Here we discovered that the original launch site was currently a rodeo, so we moved to the racecourse around the corner. We found a nice spot and filled the balloon. Two smaller balloons were tied on further down to act as a kind of "parachute", in that they would provide additional drag and boyancy when it fell, slowing its descent.
Mere seconds before the launch I discovered the polyester thread had been sheared through already by the container, so after some quick work with the masking tape and the addition of a backup line, we were ready to go.
Unfortunately within seconds the antenna had burst both "parachute" balloons, but there was nothing I could do about it now, it was well beyond reach.
We went back to the car and called up the tracking, where I promptly found a range of bugs in the reciever that caused it to reset after every measurement came in, which made getting a correct reading very difficult. However we did the best we could and soon we could see the little cursor on the map rapidly gaining height and heading off around the edge of Methven.
Within minutes it was at 1km altitude, then 2km, 3, 4, 5. It seemed to be rising at about 1km every 10 minutes, and it was moving fast . We jumped in the car and roared off after it, picking up measurements every 20 minutes or so. It was getting ahead of us and we were facing some long routes. Soon it had crossed the Rakia River and was well on its way towards the Waimak. Unfortunately the Waimak only has two crossings so we had to do some extra miles that it didn't have to.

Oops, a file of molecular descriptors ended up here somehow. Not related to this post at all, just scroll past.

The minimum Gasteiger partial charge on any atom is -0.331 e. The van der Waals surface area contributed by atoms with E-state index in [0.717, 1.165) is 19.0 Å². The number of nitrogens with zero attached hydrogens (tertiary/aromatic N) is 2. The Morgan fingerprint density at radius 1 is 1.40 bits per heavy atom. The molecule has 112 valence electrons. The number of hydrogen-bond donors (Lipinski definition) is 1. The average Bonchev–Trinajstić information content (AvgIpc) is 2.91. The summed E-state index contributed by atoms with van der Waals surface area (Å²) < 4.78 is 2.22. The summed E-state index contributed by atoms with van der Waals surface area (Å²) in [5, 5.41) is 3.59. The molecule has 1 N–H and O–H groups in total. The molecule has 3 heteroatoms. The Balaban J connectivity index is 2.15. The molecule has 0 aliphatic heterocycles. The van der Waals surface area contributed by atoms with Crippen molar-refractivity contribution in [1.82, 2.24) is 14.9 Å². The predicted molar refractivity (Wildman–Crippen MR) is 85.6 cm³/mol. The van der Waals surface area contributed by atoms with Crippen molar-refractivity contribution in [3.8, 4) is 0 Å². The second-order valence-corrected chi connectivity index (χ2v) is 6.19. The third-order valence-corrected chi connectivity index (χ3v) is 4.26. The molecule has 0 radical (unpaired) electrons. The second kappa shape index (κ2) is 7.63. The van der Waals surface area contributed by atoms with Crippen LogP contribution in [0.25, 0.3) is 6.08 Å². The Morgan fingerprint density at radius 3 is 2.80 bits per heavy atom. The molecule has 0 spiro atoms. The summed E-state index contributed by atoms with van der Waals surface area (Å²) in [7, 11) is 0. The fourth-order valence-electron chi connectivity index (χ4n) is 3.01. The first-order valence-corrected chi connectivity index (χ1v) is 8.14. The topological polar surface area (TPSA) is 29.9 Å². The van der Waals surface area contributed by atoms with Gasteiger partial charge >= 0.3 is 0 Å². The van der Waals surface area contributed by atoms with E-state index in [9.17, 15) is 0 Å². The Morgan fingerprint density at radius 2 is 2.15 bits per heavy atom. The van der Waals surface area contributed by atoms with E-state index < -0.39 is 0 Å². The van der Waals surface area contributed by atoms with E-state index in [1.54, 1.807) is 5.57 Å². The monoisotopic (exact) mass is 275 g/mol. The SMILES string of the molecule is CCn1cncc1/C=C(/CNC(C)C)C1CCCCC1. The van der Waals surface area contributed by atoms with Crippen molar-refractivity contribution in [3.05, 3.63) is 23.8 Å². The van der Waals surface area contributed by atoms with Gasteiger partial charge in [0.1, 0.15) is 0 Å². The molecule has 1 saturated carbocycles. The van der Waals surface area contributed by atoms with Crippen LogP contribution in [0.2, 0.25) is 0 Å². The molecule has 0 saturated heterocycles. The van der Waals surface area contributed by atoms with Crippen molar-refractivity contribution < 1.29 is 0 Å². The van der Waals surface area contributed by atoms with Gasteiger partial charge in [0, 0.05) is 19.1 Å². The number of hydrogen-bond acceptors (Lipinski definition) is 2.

Measurements here were few and far between as my large Yaggi antenna is too big to be used inside the car, and we didn't have time to stop very often. We traced it to near West Eyreton, and as I was taking the readings I started getting weird readouts. First I thought it said 15km altitude (!!!), but the temperatures were conflicting; the external air temp had gone from -42.3°C, to 9°C. Soon after I stopped getting any readings. What had happened????
While I pondered the options, we headed to it's last known address. Here I did a sweep and picked up nothing, then I did a sweet with the scanner and Yaggi and finally detected the faintest little signal; too weak for the receiver, but enough for the scanner. I waited for the human mode to start and quickly jotted down numbers.
17242173, 89, 40, 20, 4337357, 17242173, and so it repeated.
Stupidly I had left the source code at home so didn't know what order these numbers were in. The latitude and longitude weren't too hard to pick, but I couldn't tell altitude from temp1 and temp2. Whatever the case, none of these numbers were negative.
Hindsight is great and it is obvious looking at an altitude/temperature plot, I wasn't sure whether my probe had landed, or whether it had moved beyond the troposphere and into the stratosphere, where the temperate slowly rises to relatively balmy levels. To compound matters I mis-converted the latitude and longitude and ended up with -42° 27' 25" latitude, and 172° 14' 32" longitude, which placed it on the very edge of the Waimak river. Worried that it would soon float away, we dashed over there.
Recent flooding however gave us some headaches and it took several detours to get back on track.
We soon ended up bumping along some tracks down to the Waimak. We stopped and had a look around: not much to see.
The receiver wasn't picking up anything at all. I theorised that maybe it had floated away, maybe it had drowned, maybe it had drained its batteries.